May 18, 2023

Adaptation Works: How Property Owners Can Reduce Wildfire Risk and Insurance Costs

| by ClimateCheck | 2 Minutes

A recent report by the Bay Area Council, a San Francisco-based business association, shows how property owners in the wildland-urban interface (WUI) can take proactive measures to significantly lower their wildfire risk — and ultimately reduce insurance premiums.

“We estimate that performing all three actions would yield an average reduction in expected loss per property of up to 75% in high-risk areas like the Town of Paradise, which corresponds to a 55% reduction in average total premium when the net cost of reinsurance is not considered,” the report states.

Here are the three strategies for adapting to increased risk of wildfire:

  • Individual property risk reduction: There should be a safe distance of at least five feet between structures and vegetation. Reducing combustible materials around a property and implementing other fire-resistant measures enhances protection against fire. Learn more about individual property risk reduction.
  • Wildfire Informed Development Patterns (WIDP): WIDP refers to strategic land use planning and rebuilding efforts that consider the risk of wildfires. Urban planners and developers can reduce fire risk by planning properties in areas with lower wildfire risk, like downtown cores. Parks and green space can serve as fire buffers within a community or development.
  • External buffers: Developers and planners can further protect towns and communities from fire by establishing well-maintained low-fire-risk green space around community borders.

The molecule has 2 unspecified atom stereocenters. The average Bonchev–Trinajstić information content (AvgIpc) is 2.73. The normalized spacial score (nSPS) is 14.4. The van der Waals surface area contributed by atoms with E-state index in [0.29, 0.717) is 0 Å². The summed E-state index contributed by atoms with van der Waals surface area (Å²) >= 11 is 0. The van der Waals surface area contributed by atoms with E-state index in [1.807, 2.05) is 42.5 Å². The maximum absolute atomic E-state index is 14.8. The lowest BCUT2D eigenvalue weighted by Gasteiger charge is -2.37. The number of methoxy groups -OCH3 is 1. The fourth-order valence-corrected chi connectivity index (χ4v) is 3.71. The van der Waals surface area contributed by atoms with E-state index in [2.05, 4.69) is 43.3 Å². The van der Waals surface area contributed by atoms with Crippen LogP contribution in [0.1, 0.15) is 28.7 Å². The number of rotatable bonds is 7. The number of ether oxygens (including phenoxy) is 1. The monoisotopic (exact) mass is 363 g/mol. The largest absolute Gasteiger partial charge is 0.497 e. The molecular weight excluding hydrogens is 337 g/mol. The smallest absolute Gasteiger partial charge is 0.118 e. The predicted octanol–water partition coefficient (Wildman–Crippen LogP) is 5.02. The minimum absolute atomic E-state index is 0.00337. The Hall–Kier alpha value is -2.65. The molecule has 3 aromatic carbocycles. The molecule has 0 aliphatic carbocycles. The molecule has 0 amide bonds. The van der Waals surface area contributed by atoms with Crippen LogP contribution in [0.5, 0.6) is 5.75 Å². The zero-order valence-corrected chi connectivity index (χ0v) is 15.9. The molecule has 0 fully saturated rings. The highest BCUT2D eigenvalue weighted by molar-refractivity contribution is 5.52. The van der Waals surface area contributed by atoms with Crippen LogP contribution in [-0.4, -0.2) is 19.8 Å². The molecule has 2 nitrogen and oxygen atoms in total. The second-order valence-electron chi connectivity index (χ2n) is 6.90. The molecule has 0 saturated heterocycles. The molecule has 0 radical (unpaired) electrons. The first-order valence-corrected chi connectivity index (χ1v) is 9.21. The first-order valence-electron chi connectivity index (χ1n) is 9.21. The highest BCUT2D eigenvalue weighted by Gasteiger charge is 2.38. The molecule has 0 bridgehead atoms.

The report was conducted on behalf of the town of Paradise, the site of 2018’s devastating Camp Fire. The wildfire — one of the most destructive and deadly in California history — killed 85 people and burned 11,000 homes to the ground. Paradise is located in California’s wildland urban interface (WUI), which refers to areas where development abuts the natural environment. More and more people are moving to WUI areas in the Western US.

The findings in the report highlight the power of translating knowledge about wildfire risk into actionable measures. Appropriate risk reduction strategies protect lives and property.

"Communities in the WUI can be made much safer and more resilient than they are today," Nancy Watkins, an actuary at Milliman and co-author of the report, told the Chico Enterprise Record. "Advanced modeling shows how communities can adopt building codes and land use measures that significantly reduce wildfire risk, which is an essential step to sustainable insurance in the WUI."

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